A spray foam roof system can be installed on a built up roof, either smooth or gravel surfaced. The key determining factor is that a built up roof is permanently adhered to the roof deck and underlying surfaces. To prep a built up roof for spray foam application, all the gravel must be removed and the surface must be cleaned.
What is Built Up Roofing?
Built-up roofing, also called BUR, is the most common roofing material used on low-slope roofs. It is composed of alternating layers of reinforcing fabric and bitumen (asphalt) and is finished with a top layer of aggregate, such as stone or gravel. BUR is preferred for low-slope, or “flat,” roofs because it creates a continuous sealed surface. By contrast, roof shingles are not sealed and require a fairly steep roof slope to shed water effectively.
Types of Built-Up Roofing
Built-up roofing is nothing new. The concept been around for over 100 years, although the material and its installation certainly have evolved during that time. Modern built-up products incorporate a rigid insulation layer for improved energy efficiency.
Most built-up roofing is comprised of three parts: bitumen material, ply sheets, and one or more surfacing materials. The bitumen can be either “hot,” meaning it is heated so that it liquefies during installation, or it can be “cold,” which is more like an adhesive and is not heated. Cold built-up roofing can be sprayed or applied with a squeegee. It does not give off toxic fumes during application and is not dependent on weather. It also offers better performance than hot built-up roofing.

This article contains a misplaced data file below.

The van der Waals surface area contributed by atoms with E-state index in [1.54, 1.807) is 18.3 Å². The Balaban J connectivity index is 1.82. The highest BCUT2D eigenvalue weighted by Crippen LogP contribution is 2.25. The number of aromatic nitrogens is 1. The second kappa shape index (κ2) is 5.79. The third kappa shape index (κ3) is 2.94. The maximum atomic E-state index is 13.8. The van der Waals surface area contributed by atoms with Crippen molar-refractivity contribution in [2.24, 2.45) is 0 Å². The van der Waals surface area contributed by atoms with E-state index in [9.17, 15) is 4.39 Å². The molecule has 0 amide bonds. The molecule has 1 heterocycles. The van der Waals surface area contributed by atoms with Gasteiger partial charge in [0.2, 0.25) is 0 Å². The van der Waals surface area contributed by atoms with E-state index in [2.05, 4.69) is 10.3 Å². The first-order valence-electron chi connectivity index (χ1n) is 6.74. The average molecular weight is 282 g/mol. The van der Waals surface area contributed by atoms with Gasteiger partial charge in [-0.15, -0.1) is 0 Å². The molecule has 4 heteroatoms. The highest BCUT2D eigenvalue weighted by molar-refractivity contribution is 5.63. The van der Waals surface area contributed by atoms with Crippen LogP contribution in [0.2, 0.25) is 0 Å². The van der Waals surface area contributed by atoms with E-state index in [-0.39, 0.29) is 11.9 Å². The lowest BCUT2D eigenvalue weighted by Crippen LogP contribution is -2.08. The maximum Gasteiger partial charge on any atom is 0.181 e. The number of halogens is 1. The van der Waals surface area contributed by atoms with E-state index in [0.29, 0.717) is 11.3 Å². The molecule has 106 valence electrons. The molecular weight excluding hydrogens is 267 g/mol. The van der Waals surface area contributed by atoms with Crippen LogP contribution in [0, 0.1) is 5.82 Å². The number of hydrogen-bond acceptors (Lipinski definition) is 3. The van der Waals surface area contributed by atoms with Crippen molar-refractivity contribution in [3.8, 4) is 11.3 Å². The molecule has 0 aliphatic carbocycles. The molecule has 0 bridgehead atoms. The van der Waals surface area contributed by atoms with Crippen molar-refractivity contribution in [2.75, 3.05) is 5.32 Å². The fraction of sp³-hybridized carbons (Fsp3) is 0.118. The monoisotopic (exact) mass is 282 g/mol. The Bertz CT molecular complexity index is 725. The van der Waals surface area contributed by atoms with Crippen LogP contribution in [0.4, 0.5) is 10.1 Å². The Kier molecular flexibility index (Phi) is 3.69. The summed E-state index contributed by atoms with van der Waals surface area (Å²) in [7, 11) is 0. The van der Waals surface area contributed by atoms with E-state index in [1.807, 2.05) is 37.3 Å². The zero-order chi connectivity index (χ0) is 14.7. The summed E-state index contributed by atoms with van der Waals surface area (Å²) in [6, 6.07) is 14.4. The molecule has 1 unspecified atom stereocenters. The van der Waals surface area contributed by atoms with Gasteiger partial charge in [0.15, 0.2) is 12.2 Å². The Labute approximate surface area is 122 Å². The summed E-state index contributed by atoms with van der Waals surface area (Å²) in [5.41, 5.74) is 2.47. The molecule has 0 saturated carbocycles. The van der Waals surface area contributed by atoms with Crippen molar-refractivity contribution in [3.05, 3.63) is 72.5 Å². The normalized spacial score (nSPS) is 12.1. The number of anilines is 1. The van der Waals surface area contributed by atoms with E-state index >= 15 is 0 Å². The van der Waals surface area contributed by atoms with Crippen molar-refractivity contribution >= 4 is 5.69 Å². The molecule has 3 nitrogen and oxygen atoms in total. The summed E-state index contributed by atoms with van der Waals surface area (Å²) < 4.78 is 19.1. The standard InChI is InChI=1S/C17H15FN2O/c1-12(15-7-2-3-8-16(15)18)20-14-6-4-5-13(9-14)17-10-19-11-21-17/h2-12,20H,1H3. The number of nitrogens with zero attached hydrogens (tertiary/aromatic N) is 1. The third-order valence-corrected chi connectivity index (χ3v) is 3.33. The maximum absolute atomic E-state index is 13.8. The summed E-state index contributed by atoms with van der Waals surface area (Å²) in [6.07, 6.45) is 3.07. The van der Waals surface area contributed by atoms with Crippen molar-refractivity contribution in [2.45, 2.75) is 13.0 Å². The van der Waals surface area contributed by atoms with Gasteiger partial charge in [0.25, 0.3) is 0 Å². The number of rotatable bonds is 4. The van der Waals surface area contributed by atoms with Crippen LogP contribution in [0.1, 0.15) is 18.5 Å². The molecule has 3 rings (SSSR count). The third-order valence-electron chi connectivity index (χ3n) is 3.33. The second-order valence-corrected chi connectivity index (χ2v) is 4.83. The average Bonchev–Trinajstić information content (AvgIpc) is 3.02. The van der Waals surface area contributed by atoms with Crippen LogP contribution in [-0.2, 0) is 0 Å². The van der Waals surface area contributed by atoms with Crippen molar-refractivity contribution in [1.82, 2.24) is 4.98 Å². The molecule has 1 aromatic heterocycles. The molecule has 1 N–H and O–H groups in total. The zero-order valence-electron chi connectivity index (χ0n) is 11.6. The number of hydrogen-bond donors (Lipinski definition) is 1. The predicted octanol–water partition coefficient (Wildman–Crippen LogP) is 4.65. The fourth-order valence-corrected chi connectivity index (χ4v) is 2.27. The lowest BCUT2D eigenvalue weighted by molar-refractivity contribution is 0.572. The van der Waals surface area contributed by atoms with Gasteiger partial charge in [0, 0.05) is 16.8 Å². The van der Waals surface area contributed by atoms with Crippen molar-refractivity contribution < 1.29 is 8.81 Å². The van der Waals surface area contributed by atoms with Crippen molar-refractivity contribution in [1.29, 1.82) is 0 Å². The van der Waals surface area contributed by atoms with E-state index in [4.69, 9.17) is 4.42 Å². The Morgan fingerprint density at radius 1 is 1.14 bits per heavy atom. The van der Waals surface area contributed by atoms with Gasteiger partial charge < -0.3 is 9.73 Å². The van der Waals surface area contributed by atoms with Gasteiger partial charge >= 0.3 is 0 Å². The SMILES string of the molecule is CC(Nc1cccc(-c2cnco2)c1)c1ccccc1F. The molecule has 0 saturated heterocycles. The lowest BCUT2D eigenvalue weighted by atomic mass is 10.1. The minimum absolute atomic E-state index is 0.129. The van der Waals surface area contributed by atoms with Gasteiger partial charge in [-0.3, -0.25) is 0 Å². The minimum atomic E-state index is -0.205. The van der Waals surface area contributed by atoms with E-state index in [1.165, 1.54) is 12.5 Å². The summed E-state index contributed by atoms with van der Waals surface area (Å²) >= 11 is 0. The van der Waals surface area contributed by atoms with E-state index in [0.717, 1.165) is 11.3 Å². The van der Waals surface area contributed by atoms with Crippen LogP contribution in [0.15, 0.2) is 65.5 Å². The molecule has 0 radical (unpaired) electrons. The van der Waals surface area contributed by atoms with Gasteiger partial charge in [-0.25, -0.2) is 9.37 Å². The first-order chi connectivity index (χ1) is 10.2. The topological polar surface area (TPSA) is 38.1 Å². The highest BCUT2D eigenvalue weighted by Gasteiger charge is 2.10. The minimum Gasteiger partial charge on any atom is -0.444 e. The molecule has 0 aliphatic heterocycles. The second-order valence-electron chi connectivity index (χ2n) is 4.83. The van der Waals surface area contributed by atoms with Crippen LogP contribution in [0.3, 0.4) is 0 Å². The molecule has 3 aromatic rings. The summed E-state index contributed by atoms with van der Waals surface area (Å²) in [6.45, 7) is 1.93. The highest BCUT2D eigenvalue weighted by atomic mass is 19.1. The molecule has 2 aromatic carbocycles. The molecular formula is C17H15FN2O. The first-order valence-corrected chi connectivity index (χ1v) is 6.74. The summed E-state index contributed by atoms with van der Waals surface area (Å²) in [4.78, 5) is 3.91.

The ply sheets of built-up roofing are special fabrics that are reinforced with fiberglass or organic materials. Each ply sheet layer is laid over hot or cold bitumen to bond it to the roof. Ply sheets are commonly produced in a standard width of about 36 inches.
Surfacing materials form the top layer and may consist of small stones or finer gravel, depending on the application. This layer provides a finished look and helps protect the layers below from sunlight and damage from flying or falling debris. It also makes the roof safe to walk on. One special type of built-up roofing, called ballasted roofing, uses large stones (about 1 1/2 to 2 1/2 inches in diameter) for the surface layer. With a ballasted system, the lower layers are not adhered or fastened to the roof structure, and the heavy surface layer keeps the roofing in place.
Reroofing with spray foam is also possible on these other commercial roofing system types.